WASHINGTON—U.S. Senator John Boozman (R-AR), ranking member of the Senate Committee on Agriculture, Nutrition, and Forestry and U.S. Representative Glenn “GT” Thompson (R-PA), ranking member of the House Committee on Agriculture are calling on the Biden administration to withdraw its current brief before the Supreme Court in a case involving the Environmental Protection Agency’s (EPA) federal registration authority of Roundup, an essential glyphosate-based herbicide used for crop protection.
In a letter to President Biden, the ranking members question the White House’s rationale for filing the brief based on a “change in administration” and seek answers as to why the Solicitor General modified its long-standing position that EPA maintains federal preemption authority on all crop protection tools without consulting the relevant agency subject matter experts.
“Such a reversal coupled with the lack of consultation with subject matter experts is incredibly concerning. Simply citing a ‘change in administration’ as a cause and justification for completely undermining an agency’s federal preemption authority, clearly established by Congress, is egregious. The Solicitor General’s actions not only insert significant ambiguity into FIFRA [Federal Insecticide, Fungicide, and Rodenticide Act], but also upends a host of statutory preemption authorities and the general use of crop protection tools, and further threatens global food security,” Boozman and Thompson wrote.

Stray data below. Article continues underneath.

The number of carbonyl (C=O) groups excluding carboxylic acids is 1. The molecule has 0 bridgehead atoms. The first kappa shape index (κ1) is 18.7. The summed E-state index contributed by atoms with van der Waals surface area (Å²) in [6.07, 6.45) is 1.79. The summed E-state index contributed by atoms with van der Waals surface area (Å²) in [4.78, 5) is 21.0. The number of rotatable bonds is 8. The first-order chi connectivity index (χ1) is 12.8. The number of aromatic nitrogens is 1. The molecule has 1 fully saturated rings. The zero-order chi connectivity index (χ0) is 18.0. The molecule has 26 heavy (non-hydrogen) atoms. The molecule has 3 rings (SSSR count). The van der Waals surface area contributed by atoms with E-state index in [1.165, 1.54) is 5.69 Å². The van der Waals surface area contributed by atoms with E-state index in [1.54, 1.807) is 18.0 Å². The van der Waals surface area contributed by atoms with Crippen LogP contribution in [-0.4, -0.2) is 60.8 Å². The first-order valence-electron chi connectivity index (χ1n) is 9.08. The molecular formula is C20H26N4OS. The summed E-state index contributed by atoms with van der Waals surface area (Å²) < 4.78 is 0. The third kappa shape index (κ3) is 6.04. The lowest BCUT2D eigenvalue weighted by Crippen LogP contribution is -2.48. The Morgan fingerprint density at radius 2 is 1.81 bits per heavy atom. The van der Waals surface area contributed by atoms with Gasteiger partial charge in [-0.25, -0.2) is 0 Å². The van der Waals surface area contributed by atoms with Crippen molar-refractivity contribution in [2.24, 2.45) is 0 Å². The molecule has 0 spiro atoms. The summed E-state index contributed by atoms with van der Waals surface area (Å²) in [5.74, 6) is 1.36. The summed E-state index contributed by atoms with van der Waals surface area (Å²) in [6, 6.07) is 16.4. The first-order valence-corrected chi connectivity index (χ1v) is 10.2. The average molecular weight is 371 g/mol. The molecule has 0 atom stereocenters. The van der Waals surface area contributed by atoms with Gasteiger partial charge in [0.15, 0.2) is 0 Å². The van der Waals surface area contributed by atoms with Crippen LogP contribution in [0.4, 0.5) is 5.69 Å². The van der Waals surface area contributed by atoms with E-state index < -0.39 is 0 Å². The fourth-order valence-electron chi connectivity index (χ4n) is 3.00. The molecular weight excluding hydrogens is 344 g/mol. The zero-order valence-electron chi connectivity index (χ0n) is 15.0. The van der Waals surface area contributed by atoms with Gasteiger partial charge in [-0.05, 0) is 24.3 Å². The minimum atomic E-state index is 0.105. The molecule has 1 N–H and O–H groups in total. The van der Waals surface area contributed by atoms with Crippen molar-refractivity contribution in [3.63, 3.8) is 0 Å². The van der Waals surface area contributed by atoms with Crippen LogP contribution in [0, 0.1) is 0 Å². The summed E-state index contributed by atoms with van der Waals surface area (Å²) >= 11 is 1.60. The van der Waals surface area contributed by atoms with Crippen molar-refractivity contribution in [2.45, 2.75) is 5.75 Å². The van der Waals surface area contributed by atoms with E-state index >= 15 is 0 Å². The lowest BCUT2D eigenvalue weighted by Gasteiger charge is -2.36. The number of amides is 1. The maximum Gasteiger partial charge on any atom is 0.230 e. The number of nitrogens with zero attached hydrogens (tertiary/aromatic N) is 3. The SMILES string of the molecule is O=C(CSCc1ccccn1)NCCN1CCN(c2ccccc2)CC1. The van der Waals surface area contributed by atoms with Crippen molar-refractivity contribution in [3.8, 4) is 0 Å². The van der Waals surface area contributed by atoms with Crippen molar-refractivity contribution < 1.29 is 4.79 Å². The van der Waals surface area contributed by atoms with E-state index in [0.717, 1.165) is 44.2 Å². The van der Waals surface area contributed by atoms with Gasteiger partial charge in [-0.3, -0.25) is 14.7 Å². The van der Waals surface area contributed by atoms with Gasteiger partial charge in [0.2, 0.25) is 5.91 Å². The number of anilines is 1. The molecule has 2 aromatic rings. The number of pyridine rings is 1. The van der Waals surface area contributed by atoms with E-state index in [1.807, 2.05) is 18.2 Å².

The ranking members’ letter spells out the negative long-term consequences the Ninth Circuit’s decision would have should it be allowed to stand.
“If the Ninth Circuit’s decision is left in place, not only will growers lose a critical tool from their toolbox, but EPA’s registration process will eventually evolve into a state-by-state patchwork that will thwart the science-based and risk-based process Congress has specifically directed EPA to carry out. Importantly, any marketplace confusion will take place during an emerging global food crisis and growing food insecurity,” Boozman and Thompson wrote.